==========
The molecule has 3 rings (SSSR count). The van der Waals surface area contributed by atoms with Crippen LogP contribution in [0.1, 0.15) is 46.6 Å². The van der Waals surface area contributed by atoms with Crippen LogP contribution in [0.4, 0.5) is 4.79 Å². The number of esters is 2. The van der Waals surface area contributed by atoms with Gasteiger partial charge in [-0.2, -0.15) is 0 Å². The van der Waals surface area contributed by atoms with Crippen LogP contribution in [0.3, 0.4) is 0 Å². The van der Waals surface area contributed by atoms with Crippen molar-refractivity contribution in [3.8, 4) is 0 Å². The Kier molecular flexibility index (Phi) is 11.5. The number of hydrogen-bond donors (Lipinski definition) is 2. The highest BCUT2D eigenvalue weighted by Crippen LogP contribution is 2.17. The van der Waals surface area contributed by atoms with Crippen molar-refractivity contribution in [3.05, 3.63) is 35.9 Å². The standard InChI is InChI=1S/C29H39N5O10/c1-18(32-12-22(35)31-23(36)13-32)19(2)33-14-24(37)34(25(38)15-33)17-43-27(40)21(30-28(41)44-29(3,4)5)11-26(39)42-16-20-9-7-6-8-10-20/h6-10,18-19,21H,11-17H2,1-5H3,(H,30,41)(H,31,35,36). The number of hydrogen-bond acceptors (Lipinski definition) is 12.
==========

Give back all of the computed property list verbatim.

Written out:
The molecule has 3 rings (SSSR count). The van der Waals surface area contributed by atoms with Crippen LogP contribution in [0.1, 0.15) is 46.6 Å². The van der Waals surface area contributed by atoms with Crippen LogP contribution in [0.4, 0.5) is 4.79 Å². The number of esters is 2. The van der Waals surface area contributed by atoms with Gasteiger partial charge in [-0.2, -0.15) is 0 Å². The van der Waals surface area contributed by atoms with Crippen LogP contribution in [0.3, 0.4) is 0 Å². The van der Waals surface area contributed by atoms with Crippen molar-refractivity contribution in [3.8, 4) is 0 Å². The Kier molecular flexibility index (Phi) is 11.5. The number of hydrogen-bond donors (Lipinski definition) is 2. The highest BCUT2D eigenvalue weighted by Crippen LogP contribution is 2.17. The van der Waals surface area contributed by atoms with Crippen molar-refractivity contribution in [3.05, 3.63) is 35.9 Å². The standard InChI is InChI=1S/C29H39N5O10/c1-18(32-12-22(35)31-23(36)13-32)19(2)33-14-24(37)34(25(38)15-33)17-43-27(40)21(30-28(41)44-29(3,4)5)11-26(39)42-16-20-9-7-6-8-10-20/h6-10,18-19,21H,11-17H2,1-5H3,(H,30,41)(H,31,35,36). The number of hydrogen-bond acceptors (Lipinski definition) is 12.